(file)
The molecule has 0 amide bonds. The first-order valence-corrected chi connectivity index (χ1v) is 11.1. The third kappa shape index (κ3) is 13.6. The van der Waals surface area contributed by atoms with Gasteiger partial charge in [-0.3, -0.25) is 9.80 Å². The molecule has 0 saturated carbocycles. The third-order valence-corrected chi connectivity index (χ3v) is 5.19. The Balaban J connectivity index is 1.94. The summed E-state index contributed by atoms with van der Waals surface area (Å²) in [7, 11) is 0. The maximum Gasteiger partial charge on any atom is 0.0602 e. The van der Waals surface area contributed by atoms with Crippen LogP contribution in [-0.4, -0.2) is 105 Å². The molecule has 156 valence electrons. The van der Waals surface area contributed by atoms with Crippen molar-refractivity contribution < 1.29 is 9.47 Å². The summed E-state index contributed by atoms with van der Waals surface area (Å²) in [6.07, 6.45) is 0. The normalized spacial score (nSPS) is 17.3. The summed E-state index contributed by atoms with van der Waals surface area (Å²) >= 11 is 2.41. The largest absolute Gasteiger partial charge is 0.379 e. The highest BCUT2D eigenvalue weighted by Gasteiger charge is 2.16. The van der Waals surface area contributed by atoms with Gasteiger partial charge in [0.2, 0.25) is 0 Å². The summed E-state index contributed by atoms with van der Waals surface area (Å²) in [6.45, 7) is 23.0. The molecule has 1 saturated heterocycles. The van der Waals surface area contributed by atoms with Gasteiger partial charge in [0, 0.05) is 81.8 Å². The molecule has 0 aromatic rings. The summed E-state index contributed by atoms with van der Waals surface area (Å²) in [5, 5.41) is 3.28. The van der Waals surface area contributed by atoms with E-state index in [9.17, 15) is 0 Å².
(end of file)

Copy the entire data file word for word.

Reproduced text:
The molecule has 0 amide bonds. The first-order valence-corrected chi connectivity index (χ1v) is 11.1. The third kappa shape index (κ3) is 13.6. The van der Waals surface area contributed by atoms with Gasteiger partial charge in [-0.3, -0.25) is 9.80 Å². The molecule has 0 saturated carbocycles. The third-order valence-corrected chi connectivity index (χ3v) is 5.19. The Balaban J connectivity index is 1.94. The summed E-state index contributed by atoms with van der Waals surface area (Å²) in [7, 11) is 0. The maximum Gasteiger partial charge on any atom is 0.0602 e. The van der Waals surface area contributed by atoms with Crippen LogP contribution in [-0.4, -0.2) is 105 Å². The molecule has 156 valence electrons. The van der Waals surface area contributed by atoms with Crippen molar-refractivity contribution < 1.29 is 9.47 Å². The summed E-state index contributed by atoms with van der Waals surface area (Å²) in [6.07, 6.45) is 0. The normalized spacial score (nSPS) is 17.3. The summed E-state index contributed by atoms with van der Waals surface area (Å²) >= 11 is 2.41. The largest absolute Gasteiger partial charge is 0.379 e. The highest BCUT2D eigenvalue weighted by Gasteiger charge is 2.16. The van der Waals surface area contributed by atoms with Gasteiger partial charge in [0.2, 0.25) is 0 Å². The summed E-state index contributed by atoms with van der Waals surface area (Å²) in [6.45, 7) is 23.0. The molecule has 1 saturated heterocycles. The van der Waals surface area contributed by atoms with Gasteiger partial charge in [0, 0.05) is 81.8 Å². The molecule has 0 aromatic rings. The summed E-state index contributed by atoms with van der Waals surface area (Å²) in [5, 5.41) is 3.28. The van der Waals surface area contributed by atoms with E-state index in [9.17, 15) is 0 Å².